Prosecutors respond to donation allegations - 13 WTHR Indianapolis

Prosecutors respond to donation allegations

Updated:
Marion County Prosecutor Carl Brizzi Marion County Prosecutor Carl Brizzi
David Wyser David Wyser
Paula Willoughby Paula Willoughby

Sandra Chapman/Eyewitness News

Indianapolis - The Marion County Prosecutor's office denies any connection between its decision to reduce a murderer's sentence and accepting thousands in campaign donations from that same convict's father.

Paula Willoughby walked out of the Indiana Women's Prison last June - 30 years earlier than expected - after hatching a murder for hire scheme that led to her husband's death.

"This was a well-planned, well-plotted murder conspiracy," said Gary Miller, a former Marion County judge who initially sentenced Willoughby to 110 years.

On appeal, the Indiana Supreme Court cut it to 70.

Then, in 2006, as her attorneys sought to negotiate the sentence down to 40 years, thousands of dollars in campaign contributions from Willoughby's father began pouring in for Prosecutor Carl Brizzi, $29,000 to be exact.

Brizzi says he didn't know Willoughby's father, Harrison Epperly, was behind the donations from EMSP Realty, but wouldn't answer questions Monday.

"Absolutely, it creates an appearance of impropriety. The question is, 'Was it improper?' The fact that it was done at the time, at the same time campaign contributions were made, makes everybody in the process look bad," said Miller.

Including Brizzi's Chief Trial Deputy, David Wyser, who signed off on the reduction. He received a $2,500 donation from Willoughby's father last year for his Hamilton County bid for prosecutor.

He says the money came three years after a letter was sent saying he would be open to the reduction and long before he entered the prosecutor's race. He denies knowing anything about the large sums going to Brizzi.

"No, absolutely not. Absolutely not," said Wyser.

According to Wyser, it was an unusual set of circumstances that led to the deal, including the fact that one of Willoughby's sons was killed by a drunk driver, leaving another son with no immediate family members.

"Given the fact that the shooter was acquitted and didn't do time and the co-defendant was sentenced to 35 years and had been released in 2004, that also played into the fact that the least culpable was not going to be serving a sentence much longer than the other two," explained Wyser.

The only stipulation was that Paula Willoughby serve her 40-year murder sentence. With time for good behavior, that meant she would serve 20 years in prison.

Brizzi's only comment came over the weekend.

"We have people who make contributions to prosecutors and legislators and businesses, so this is the kind of stuff that happens and when there is an issue, then the right thing to do is to return the contributions, which is what happened in both cases and move on," he said.

According the Department of Correction, Willoughby shaved an additional two years off her sentence with educational credits by earning an Associates Degree and completing a vocational training program.

Statement from David Wyser

Wyser sent Eyewitness News the following statement regarding the donations:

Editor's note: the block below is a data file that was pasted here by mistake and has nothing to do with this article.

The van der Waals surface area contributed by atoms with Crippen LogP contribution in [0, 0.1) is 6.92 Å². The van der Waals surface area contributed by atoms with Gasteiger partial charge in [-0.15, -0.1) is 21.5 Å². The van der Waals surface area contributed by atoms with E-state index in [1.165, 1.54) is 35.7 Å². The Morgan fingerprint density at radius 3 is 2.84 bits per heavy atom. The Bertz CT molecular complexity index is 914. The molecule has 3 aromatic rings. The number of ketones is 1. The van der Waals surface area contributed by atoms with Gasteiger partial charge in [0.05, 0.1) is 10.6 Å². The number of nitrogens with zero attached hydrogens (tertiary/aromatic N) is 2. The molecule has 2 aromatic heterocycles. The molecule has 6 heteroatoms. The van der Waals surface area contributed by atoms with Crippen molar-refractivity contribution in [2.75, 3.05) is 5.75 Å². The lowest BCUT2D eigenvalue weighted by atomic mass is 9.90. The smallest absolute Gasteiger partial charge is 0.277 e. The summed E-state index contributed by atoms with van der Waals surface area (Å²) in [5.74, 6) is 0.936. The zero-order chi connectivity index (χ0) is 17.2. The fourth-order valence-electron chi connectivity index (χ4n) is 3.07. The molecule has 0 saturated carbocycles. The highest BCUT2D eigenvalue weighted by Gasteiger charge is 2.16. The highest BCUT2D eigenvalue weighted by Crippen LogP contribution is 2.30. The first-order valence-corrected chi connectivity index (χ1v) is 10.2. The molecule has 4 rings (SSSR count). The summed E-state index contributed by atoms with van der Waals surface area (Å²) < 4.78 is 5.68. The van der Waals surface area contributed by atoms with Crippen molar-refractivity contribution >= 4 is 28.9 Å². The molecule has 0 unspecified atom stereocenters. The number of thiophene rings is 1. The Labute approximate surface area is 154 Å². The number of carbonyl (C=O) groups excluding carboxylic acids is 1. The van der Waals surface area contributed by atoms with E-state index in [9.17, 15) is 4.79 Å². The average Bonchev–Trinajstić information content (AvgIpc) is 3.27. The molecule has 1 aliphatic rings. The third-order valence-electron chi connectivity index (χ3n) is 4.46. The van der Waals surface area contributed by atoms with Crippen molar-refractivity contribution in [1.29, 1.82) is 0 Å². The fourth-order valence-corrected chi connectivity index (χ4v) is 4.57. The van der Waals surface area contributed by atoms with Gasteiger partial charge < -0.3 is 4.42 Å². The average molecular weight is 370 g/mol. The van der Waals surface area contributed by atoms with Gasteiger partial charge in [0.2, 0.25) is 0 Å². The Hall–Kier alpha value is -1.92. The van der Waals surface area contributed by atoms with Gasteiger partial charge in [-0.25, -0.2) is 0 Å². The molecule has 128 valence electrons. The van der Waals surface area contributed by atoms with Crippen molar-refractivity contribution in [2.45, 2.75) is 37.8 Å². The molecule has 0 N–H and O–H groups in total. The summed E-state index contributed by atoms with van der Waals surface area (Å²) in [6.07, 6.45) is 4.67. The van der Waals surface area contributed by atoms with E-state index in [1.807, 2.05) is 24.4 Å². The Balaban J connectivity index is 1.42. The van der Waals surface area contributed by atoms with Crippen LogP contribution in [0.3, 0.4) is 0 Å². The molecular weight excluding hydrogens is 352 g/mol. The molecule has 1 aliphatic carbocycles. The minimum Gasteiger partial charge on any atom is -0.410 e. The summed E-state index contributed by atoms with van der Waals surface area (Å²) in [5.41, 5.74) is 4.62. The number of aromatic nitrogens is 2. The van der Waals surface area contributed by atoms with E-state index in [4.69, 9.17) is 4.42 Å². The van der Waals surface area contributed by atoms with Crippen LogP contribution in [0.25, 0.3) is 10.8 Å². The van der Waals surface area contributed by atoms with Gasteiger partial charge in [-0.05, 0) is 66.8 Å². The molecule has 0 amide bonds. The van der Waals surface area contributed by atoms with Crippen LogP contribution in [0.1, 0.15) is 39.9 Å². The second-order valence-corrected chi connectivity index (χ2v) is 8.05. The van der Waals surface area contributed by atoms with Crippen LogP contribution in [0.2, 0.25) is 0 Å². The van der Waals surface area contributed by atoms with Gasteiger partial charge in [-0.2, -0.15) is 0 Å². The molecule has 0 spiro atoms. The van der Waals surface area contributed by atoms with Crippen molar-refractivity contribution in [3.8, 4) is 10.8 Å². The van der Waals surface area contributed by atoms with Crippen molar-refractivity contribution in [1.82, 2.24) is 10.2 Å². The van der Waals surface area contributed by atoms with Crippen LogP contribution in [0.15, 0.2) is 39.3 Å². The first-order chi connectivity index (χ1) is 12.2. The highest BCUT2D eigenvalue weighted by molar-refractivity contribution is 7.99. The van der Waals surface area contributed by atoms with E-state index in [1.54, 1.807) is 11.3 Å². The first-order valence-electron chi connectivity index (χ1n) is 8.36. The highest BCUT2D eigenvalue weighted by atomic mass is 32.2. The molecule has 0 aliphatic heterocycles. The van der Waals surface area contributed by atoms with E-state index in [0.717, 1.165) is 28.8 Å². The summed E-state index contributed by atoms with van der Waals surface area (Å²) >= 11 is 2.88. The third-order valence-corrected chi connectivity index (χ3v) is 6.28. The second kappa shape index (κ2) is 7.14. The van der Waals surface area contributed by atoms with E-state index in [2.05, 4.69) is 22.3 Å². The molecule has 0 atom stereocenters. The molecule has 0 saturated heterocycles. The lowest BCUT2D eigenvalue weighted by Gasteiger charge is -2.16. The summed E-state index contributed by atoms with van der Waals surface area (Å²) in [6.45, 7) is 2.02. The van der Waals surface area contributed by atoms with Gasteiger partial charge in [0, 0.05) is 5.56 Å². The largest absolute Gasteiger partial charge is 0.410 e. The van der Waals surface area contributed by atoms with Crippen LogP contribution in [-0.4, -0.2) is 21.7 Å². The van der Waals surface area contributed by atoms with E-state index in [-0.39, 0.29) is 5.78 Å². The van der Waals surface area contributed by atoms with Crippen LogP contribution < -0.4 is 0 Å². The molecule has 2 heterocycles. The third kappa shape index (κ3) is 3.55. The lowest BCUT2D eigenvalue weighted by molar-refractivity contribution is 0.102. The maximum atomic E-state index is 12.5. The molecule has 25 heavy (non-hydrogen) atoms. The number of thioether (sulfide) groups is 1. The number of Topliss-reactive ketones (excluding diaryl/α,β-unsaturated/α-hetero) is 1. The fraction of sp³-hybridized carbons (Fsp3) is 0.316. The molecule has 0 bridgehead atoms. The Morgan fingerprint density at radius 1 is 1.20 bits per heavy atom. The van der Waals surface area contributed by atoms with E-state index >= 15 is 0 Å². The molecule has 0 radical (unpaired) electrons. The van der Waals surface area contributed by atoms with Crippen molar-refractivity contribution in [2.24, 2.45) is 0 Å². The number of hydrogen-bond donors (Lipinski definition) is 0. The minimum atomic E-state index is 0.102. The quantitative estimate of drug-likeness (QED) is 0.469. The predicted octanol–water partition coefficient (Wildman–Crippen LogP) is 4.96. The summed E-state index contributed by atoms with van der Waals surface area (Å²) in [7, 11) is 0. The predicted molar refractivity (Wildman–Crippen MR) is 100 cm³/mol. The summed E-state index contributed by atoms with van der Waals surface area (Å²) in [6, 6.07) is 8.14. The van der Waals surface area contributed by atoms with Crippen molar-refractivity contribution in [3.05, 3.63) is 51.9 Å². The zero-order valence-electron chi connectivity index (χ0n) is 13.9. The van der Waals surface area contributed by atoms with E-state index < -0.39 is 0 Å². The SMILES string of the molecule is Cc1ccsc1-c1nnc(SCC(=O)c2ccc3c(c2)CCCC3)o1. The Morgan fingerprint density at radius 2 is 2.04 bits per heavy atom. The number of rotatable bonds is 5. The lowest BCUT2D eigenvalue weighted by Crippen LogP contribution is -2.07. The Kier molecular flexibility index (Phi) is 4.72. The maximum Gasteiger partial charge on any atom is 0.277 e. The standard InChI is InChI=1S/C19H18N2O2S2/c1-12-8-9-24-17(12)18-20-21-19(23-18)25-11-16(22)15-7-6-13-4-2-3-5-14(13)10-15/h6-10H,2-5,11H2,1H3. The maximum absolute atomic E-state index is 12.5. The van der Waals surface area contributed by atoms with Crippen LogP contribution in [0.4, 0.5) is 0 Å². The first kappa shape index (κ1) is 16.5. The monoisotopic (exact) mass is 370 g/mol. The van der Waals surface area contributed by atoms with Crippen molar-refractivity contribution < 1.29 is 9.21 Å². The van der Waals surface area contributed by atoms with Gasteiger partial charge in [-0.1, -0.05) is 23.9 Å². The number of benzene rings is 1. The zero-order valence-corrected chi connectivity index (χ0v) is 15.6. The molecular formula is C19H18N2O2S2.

In 2005, I was approached by an attorney, James Bell from the firm of Bingham McHale, and he contacted me in regards to the modification.

In the summer of 2005, Paula Willoughby's son was killed by a drunk driver. She still had another son Jeremy. Jeremy was left with having his father murdered in 1991, his brother now killed by a drunk driver, as well as his mother being incarcerated. So he was left without any immediate family.

There was a lot of support and requests by his family members, in fact some of the documents that were provided to me were verified statements and affidavits, from the victims mother, step-father and brother, all supportive of Paula's release in 2005. I contacted Ms. Willis, that was Darrell Willoughby's mother and spoke with her in early 2006, to confirm that was in fact her desire.

That given consideration, and also under the current law the conspiracy to commit murder along with the murder, those two counts were merged. The Supreme court gave the sentence of 40-years for murder, and 30-years for conspiracy to commit murder back in 92, and when she was sentenced, ran consecutive to one another.

In 1999, under the Richardson case the law had changed, where those two counts would actually merge. And therefore she would only serve a 40-year sentence.

Judge Miller who was the judge who did the sentencing, stated at her sentencing, and I'll quote, (this was in the first opinion of Willoughby vs State) Judge Miller stated, "I mean to state that the relative involvement if you had to label the most culpable of the three, mid-culpable and least culpable, as far as their actions are concerned, I think probably you'd get a unanimous decision that Mrs. Willoughby committed the least amount of acts, that directly caused the death.

Given the fact that the shooter was acquitted, and didn't do time and the co-defendant was sentenced to 35-years, and had been released in 2004, that also played into the fact that the least culpable was not going to be serving a sentence much longer than the other 2 parties that are involved in this.

So taking all of this into account, the sentence that was given to her, the terrible and tragic issues for Jeremy you know being left without mother, father and brother..and the sentencing laws. I took all of that into consideration and I advised James Bell and Kevin McGoff, the two attorneys back in 2006, that I would be amenable to her release and modification after she served her full 40-year sentence. So that's why I agreed to that in 2006.

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